One hundred years ago today: a WWI death confirmed

From the Framlingham Weekly News, 28 April, 1917:

The death announced in our last issue of 2nd-Lieut. H.G.Walne, second son of Mr and Mrs Walne, Kettleburgh Hall [my Great Great Uncle], is officially confirmed. We are indebted to the bereaved parents for the following particulars of his career :- After finishing his education, Mr Walne entered the Ipswich engineering firm of Messrs E R and F Turner, in whose service he remained until his Regiment, the Suffolk Yeomanry, which he joined some years previously, was mobilised at the outbreak of war. After just over a year’s training at home, the Regiment was sent to Gallipoli, on the evacuation of which they were moved to Egypt. His time expiring while out there in April 1916, he returned home, and after a month’s holiday he rejoined and was sent to a Cadet Battalion in Scotland. Soon gaining a Commission, he was posted to the Suffolk Regiment and reached France in the following October.

The following letters concerning him have been received from his CO and a brother officer :-

BEF

April 15th

Dear Mr Walne, – I regret to have to inform you of the death of your son in action on the 11th. He was killed instantaneously by shell fire. I can only say how grieved I am to lose one of my best officers. He was a very gallant officer and had he lived I would have had him promoted to command a Company. On behalf of all my officers I offer you and your wife my deepest sympathy. – Yours faithfully, G C STUBBS, Lieut-Colonel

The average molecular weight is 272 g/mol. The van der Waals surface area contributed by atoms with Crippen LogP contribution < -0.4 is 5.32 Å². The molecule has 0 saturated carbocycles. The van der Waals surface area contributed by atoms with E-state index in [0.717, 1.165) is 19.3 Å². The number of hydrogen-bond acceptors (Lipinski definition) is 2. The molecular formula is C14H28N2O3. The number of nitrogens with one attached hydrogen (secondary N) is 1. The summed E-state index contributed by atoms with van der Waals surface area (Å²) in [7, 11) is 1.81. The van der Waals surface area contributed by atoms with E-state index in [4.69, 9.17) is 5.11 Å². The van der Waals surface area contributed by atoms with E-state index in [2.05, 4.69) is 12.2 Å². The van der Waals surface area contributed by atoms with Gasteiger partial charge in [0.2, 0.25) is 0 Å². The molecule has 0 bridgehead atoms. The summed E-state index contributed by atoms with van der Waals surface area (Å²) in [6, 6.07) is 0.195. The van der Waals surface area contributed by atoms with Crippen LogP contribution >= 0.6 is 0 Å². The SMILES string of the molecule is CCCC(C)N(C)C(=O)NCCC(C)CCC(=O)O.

April 15th

Dear Sir, – It is my misfortune to have to tell you that your son, 2nd-Lieut H G Walne, was killed in action on 11th April. While the Battalion were assembling for an attack, the enemy opened fire and your son was struck by a shell and killed at once. I will let you know the exact spot where he is buried as soon as I am allowed to do so. He was one of the bravest and most lovable men I have ever met. I don’t believe he knew what fear meant. Shells never seemed to have the slightest effect on him, and we always used to look on his as a fire-eater. At the same time he was a most excellent officer and most reliable. Apart from work I can honestly say that there was and is no one in the Battalion that I liked better. I was very fond of him indeed and miss him very much. I think what made us all like him so much was his quiet, unassuming way. A few days ago he showed he a photograph of himself taken with you and his brothers. If you have a copy that you can spare, I shall be very proud to have it, and some day I hope I shall be able to come and see you and tell you anything more that I can. Please ask me anything you wish to know. The officers and men of the Company join me in asking you to accept our sincerest sympathy – Yours faithfully, C B N.

NB – I believe the photograph mentioned in the second letter is one which remains in the family, and one which is also part of the Kettleburgh photograph survey held at Suffolk Record Office. I reproduce it here – an image many who have attended my talks and workshops, or who have read our First World War research guide will recognise.

Walne boys Kettleburgh

L-R Horace, Leonard, Henry (Harry), and Henry (Harry) Walne. Kettleburgh Hall.

 

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